The three types of basic interview techniques include:
You repeat what the interviewee says but rephrase responses as questions and statements that help clarify information or elicit a more detailed response. Using proper language and tone of voice, which parallel those of the interviewee, conveys your willingness to listen and understand.
___ are brief statements which indicate that the officer hears what the interviewee is saying and is inclined to hear more.
Recreating the ___, which can be both physical and psychological, can enhance memory recall.
___ involves asking questions designed to reveal cognitive memory through the five
senses: sight, hearing, smell, taste, and touch. When using the cognitive technique, ask interviewees questions related to who, what, where, when, why, and how.
Detecting ___ is a valuable skill that an officer can develop over time with practice and experience.
___ questions may include asking the interviewee for his or her name, date of birth, address, place of employment, and recent activities likely unrelated to the incident.
A ___ is a permanent, verbal, or written record of a person's account of an incident or occurrence that may or may not be made under oath or affirmation.
Read or write, or for any other acceptable limitation.
An officer may write the statement for the interviewee if the interviewee does not ___.
Write the reason the person was unable to sign the statement. If possible, an officer can ask a witness to sign the statement.
In some situations, an interviewee may be injured, sick, or incapacitated and unable to sign the statement. In such cases, the officer should ___.
Florida law allows a person to make an ___ instead of an oath because of a religious or philosophical belief.
A ___ is a written document which gives information about an event, situation, occurrence, or incident.
A report reflects an officer's ___ and ___, not only in writing skills, but also in all aspects of police work.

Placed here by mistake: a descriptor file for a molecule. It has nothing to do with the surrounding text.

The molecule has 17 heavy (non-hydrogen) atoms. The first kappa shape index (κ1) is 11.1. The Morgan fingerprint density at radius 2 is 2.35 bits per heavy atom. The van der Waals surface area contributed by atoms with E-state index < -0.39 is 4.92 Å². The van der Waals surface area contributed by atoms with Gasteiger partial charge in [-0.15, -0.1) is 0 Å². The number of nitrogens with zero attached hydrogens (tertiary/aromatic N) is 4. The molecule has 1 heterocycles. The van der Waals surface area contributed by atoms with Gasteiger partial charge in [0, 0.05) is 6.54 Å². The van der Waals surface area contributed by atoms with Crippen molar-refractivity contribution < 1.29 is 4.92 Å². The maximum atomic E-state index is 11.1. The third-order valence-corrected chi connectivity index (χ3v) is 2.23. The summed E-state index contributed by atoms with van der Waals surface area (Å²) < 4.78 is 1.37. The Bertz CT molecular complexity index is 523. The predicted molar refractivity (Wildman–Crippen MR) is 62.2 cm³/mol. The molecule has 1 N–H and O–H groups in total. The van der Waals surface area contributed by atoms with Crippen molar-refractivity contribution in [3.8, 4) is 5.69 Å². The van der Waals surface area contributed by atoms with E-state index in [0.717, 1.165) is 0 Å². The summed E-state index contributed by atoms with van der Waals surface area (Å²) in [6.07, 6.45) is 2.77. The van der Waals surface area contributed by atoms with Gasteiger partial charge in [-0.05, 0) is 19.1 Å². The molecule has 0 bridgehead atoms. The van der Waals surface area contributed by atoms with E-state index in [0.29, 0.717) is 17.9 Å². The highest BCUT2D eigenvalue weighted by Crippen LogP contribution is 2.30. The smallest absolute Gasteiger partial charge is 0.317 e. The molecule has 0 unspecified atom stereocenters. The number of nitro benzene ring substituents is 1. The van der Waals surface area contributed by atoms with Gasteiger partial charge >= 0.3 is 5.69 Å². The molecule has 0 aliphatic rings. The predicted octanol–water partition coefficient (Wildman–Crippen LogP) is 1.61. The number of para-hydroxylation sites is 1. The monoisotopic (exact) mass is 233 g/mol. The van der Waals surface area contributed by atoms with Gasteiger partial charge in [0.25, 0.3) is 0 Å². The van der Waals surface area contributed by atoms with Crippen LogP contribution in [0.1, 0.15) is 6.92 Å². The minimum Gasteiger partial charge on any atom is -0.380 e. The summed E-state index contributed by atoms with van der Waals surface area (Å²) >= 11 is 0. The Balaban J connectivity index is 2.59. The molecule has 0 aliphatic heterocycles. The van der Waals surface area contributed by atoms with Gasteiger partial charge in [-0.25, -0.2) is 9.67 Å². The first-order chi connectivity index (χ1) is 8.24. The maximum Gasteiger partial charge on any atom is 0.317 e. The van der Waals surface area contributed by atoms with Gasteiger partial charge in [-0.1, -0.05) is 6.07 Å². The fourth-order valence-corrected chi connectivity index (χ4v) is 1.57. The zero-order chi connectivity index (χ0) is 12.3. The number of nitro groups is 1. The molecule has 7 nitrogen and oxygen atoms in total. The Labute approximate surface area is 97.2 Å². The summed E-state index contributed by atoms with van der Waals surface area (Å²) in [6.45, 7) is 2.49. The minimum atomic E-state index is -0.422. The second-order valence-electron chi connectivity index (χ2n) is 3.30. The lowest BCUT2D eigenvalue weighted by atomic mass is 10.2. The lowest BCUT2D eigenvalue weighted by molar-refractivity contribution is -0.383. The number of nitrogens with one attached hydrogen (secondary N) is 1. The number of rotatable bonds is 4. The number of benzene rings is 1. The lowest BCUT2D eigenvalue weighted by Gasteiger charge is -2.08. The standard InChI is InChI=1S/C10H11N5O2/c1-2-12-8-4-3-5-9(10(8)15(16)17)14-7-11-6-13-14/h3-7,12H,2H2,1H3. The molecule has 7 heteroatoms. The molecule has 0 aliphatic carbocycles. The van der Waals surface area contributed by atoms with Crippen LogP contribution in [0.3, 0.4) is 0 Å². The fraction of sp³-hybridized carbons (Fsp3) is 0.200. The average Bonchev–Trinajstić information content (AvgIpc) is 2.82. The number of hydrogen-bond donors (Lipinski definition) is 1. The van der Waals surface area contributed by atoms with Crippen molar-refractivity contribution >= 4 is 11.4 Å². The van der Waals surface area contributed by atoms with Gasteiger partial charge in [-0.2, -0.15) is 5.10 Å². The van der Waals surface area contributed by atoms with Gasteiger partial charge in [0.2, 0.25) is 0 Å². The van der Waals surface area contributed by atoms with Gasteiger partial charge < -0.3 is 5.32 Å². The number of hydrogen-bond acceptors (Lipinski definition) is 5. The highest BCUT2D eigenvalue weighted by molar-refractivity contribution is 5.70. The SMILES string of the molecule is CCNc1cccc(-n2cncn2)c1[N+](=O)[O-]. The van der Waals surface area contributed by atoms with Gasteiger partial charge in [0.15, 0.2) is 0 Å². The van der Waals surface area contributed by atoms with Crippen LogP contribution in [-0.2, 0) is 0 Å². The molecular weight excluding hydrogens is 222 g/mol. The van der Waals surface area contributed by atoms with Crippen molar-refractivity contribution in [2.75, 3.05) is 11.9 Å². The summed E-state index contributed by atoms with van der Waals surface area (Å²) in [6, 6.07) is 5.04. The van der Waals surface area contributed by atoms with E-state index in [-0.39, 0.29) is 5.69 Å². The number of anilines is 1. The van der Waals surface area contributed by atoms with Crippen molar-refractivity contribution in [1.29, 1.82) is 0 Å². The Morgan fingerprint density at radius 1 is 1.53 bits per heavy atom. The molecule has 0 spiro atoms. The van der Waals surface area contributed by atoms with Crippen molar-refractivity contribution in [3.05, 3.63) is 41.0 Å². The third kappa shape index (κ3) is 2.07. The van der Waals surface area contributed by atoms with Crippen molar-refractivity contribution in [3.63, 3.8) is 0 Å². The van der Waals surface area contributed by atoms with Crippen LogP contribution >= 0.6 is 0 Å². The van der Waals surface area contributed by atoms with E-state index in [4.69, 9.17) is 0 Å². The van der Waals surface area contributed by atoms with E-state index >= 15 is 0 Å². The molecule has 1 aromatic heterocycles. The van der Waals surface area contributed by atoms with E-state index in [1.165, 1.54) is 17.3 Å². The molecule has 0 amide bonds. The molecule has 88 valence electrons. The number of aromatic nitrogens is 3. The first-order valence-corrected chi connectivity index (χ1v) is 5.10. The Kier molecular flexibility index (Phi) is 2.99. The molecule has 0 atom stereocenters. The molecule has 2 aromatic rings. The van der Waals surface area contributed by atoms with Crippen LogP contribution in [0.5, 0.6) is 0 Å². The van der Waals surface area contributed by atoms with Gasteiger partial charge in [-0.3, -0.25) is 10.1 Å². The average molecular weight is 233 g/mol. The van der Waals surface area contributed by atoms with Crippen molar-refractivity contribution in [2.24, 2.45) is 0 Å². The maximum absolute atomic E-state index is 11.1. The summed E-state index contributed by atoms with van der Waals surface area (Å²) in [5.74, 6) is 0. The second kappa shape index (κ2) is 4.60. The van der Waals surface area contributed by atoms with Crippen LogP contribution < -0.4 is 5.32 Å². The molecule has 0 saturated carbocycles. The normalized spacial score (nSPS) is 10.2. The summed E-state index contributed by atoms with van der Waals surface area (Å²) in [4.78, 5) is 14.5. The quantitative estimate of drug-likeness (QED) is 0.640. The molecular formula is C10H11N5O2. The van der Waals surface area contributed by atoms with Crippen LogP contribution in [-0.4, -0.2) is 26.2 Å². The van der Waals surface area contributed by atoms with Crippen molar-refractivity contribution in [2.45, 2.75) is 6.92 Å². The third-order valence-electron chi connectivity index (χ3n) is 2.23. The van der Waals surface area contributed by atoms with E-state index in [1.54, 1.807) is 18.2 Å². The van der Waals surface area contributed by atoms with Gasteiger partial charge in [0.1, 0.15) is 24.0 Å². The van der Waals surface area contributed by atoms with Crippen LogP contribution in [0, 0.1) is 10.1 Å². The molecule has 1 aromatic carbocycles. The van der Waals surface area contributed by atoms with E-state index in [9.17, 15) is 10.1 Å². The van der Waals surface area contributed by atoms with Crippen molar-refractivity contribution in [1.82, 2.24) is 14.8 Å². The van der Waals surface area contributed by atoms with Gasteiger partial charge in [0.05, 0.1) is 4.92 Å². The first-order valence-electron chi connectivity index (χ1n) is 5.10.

โข offense reports
โข probable cause affidavits
โข supplemental or follow-up reports
Reports are generally categorized as:
Organizing ___ means sorting information by date and time: from the first
event to the last.
Information may also be grouped by ___, such as by witnesses, victims, suspects,
weapons used, and crime elements. This type of organization helps when completing report forms.
___ involves the rules and guidelines that govern a language's usage and enable its users to have the same understandings of its sounds and symbols.
A ___ is a group of words that contains a subject (a noun), a verb (action), and an object (affected or receives action) and that expresses a complete thought.
A ___ is a group of words that lacks a subject, verb, or object or fails to express a complete thought.
___ are words that are easily confused in use and spelling. They sound the same but have different spellings and meanings.
A ___ is a group of words that forms a grammatical unit, though not necessarily a complete sentence; it is considered nonrestrictive when it can be omitted without disturbing the correctness of the grammar.
An ___ is used to show possession or to create a contraction. Possession means that certain objects or qualities belong to a person or thing.